Not too long ago our only access to financial services was our high street bank, which regularly involved costly time-consuming processes, and our only means of paying for goods and services were using cash or a credit card. However, since the emergence of new innovative financial solutions provided by the fintech sector we now handle our money in a more efficient, cheaper and more convenient way.
We bank digitally
Waiting in line at your local high street bank to pay your bills has become a thing of the past for many banking customers today. With the rise of online and mobile banking, many customers, especially millennials, prefer to conduct their banking via their bank's online banking platform or smartphone app.
Some consumers have taken it a step further and have become customers of digital-only banks, such as US-based Simple or Germany-based Number26, and no longer bank with traditional high street banks.
We pay using our mobile phones
With the emergence of mobile payment services such as Apple Pay, Android Pay and Samsung Pay and consumers can now pay for goods and services in stores using their smartphones. The way all of the above mobile payment services is work is by scanning your debit and credit cards using the apps and storing their details in your phone. Then, once you make an in-store purchase you open the app and simply tap or hold your phone over the NFC-enabled (contactless) credit card terminal at the point of sale.
Mobile payment services are a natural progression of the digitalization of services and the gradual move towards a cashless society. In the United States, Apple Pay and Android Pay have witnessed fast adoption as consumers are starting to prefer to use their smartphone to make financial transactions.
We borrow from our peers
Until recently, if we needed a loan for personal or business purposes we had the choice between going to the bank or reaching out to a credit union. Both of these options require the borrower to possess a good credit score so that he or she can receive a loan at a reasonable interest rate. In many cases, however, no loan will be approved as banks have reduced lending to small businesses and individuals since the 2008 financial crisis.
However, out of the fintech sector, a new form of lending has been created called peer-to-peer lending. Peer-to-peer refers to a way through which individuals and small businesses can borrow money from a large number of individuals without the use of a traditional financial intermediary. This enables debt financing for those who are finding it hard to secure a loan from a bank or credit union. On the other hand, those who lend money through peer-to-peer platforms can generate strong fixed interest investment returns.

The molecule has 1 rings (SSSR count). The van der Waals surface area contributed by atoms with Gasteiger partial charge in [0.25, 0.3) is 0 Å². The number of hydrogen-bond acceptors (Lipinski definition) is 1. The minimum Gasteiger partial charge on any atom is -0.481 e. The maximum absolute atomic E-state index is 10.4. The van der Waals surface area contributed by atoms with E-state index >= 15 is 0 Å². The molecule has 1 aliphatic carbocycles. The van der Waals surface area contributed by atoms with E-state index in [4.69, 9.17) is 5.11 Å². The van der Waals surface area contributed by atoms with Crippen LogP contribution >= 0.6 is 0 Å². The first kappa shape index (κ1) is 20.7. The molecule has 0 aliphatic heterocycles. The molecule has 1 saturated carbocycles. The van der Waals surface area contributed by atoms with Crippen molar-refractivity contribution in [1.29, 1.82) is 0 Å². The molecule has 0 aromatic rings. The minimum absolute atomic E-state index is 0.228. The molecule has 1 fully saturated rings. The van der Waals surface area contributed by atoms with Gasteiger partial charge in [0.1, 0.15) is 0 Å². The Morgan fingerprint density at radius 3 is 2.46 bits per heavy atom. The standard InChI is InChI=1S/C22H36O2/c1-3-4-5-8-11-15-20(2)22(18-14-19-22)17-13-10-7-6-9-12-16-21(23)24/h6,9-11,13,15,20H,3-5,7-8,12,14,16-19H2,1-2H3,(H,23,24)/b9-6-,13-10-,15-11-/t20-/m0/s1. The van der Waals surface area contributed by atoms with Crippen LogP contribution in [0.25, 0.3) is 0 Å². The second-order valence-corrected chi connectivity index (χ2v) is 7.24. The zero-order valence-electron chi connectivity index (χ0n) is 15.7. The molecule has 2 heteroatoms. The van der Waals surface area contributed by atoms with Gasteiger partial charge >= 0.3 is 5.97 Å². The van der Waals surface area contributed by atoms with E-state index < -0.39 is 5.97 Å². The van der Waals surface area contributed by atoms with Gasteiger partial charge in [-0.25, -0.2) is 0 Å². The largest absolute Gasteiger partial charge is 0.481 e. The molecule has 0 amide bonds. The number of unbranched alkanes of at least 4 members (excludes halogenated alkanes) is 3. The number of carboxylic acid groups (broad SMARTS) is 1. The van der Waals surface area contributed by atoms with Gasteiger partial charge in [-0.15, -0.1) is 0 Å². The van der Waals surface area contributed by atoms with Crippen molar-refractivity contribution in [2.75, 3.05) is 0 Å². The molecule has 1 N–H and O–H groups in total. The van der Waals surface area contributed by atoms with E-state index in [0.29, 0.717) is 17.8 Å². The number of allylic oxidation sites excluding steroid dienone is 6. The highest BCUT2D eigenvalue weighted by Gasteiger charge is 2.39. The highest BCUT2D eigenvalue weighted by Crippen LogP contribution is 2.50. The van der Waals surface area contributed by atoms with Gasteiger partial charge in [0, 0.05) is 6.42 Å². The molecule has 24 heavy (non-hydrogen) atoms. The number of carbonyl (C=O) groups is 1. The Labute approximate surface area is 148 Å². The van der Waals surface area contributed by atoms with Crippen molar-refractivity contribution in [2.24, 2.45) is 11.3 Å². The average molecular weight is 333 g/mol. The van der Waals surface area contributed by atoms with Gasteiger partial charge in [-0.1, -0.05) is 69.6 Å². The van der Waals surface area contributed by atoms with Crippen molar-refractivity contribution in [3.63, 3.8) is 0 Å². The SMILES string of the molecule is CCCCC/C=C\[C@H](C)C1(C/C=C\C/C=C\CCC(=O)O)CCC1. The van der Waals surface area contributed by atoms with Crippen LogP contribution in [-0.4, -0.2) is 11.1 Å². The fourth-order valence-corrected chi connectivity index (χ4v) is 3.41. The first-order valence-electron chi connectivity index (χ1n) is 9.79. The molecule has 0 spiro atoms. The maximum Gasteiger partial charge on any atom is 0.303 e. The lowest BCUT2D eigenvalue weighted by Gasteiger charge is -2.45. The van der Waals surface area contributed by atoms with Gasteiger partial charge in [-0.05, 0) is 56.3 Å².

To borrow via a peer-to-peer lending platform, the borrower has to sign up to the platform, state the desired amount he or she requires and undergo a due diligence process so that the peer-to-peer lender can assess his or her ability to repay the loan at full. Once, the borrower's application has been approved and the borrower agrees to the terms of the loan it will go online and individuals can lend to the borrower via the peer-to-peer lending platform.
We make international money transfers online
If we wanted to make international money transfers in the past we had the choice between making a wire transfer using our high street bank or use remittance corporations, such as Western Union or MoneyGram. Both of these options involve high fees, which reduce the amount of money we want to send.
This is an issue that has been addressed and resolved by several fintech companies, which provide substantially cheaper international money transfer services than its peers from the traditional financial industry. Companies such as WorldRemit, Azimo and TransferWise offer low-cost international money transfers for both individuals and SMEs through their online and app-based platforms.
The way we handle our money has changed in the last decade as fintech has provided consumers with new ways to conduct financial transactions. It will be interesting to see how the future of money management will look like.
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